JAMA: Journal of the American Medical Association 268(12): 1573-1577, 1992.
The review deals first with the epidemiologic model of the fat/fiber hypothesis, briefly covering international correlation studies, metabolism of bile acids, some case-control studies of diet and colon cancer, and the fiber hypothesis of Burkitt (the author quotes a precursor to this concept dating from 1585). The 'high-fat' diet is really a diet high in meat, fat, protein and total energy, while fiber, along with cereals and fruit, is not the most active anticarcinogenic dietary component. Meat/vegetables would be a better name for the hypothesis; other aspects of the diet such calcium (which may operate both to bind fatty and bile acids, and to reduce cell proliferation) and alcohol intake are independently related to colon cancer risk. At the second level of physiological/biochemical models, the 'bile acid/volatile fatty acid' and other hypotheses are discussed. Increased understanding of fermentation in the colon has underlined the importance of volatile fatty acid production and its anticarcinogenic effects, but this itself cannot be considered in a vacuum. Carcinogens produced by cooking at the higher temperatures prevailing in cooking protein (e.g., meat) with fat, stimulation of bile acid production by dietary fat, protective factors, micronutrients such as carotenoids and ascorbic acid, and non-nutrients like flavonoids, phenols, isothiocyanates, and indoles in vegetables, and the action of endocrine factors and neuropeptides on the gut, all add complexity yet also complement one another at different levels. Links between diet, genetic susceptibility and DNA-damaging compounds are illustrated by the arylamines, where genetic polymorphism for high rates of both acetylation and N-oxidation confer an almost three-fold colon cancer risk. Aberrant crypts and microadenomas and the genetic changes associated with progression, in particular the deletion site (DCC) on chromosome 18q which codes for a cell-adhesion molecule that may be important in the accumulation of cells to form an adenoma, are discussed. Also discussed are the FAP gene and increased expression of methyl transferase (implications for DNA hypomethylation), and diacylglycerol (DAG), an important part of the ras activation cascade, that is produced from fat, may mediate in colon carcinogenesis. Excess intraluminal DAG from the diet could mimic endogenous DAG, amplifying cell proliferation signals; this is potentially the first indication of how diet may operate at the molecular level. (66 Refs.)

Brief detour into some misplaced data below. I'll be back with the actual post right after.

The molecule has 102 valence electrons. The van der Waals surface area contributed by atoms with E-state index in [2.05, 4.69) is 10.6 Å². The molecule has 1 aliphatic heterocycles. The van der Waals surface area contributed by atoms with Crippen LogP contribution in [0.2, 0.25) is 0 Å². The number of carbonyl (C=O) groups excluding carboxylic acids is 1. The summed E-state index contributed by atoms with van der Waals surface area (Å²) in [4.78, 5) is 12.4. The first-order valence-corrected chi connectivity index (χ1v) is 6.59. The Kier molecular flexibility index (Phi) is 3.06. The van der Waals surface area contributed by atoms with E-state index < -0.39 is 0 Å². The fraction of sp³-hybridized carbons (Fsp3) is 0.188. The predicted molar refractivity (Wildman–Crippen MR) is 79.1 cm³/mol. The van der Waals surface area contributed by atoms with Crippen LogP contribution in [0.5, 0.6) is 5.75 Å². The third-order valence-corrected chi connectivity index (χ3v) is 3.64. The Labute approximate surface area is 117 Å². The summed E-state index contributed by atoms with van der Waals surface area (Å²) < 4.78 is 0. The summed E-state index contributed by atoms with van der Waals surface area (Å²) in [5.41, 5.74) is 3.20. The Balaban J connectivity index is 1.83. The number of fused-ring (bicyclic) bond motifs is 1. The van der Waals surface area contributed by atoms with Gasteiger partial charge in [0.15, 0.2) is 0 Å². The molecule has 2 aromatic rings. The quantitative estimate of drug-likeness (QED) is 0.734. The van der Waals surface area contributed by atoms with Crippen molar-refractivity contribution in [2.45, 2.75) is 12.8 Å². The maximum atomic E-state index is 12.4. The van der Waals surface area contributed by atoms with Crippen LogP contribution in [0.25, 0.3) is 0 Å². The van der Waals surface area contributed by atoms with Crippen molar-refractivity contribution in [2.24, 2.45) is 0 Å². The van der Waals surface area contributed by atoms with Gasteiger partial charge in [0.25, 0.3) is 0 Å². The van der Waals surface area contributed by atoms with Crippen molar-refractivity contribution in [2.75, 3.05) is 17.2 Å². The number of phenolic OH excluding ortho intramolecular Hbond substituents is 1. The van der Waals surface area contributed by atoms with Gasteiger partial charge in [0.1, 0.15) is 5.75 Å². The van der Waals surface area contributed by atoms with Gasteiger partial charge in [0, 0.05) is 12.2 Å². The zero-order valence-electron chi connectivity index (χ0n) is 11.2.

Rheinische Friedrich- Wilhelms- Universität Bonn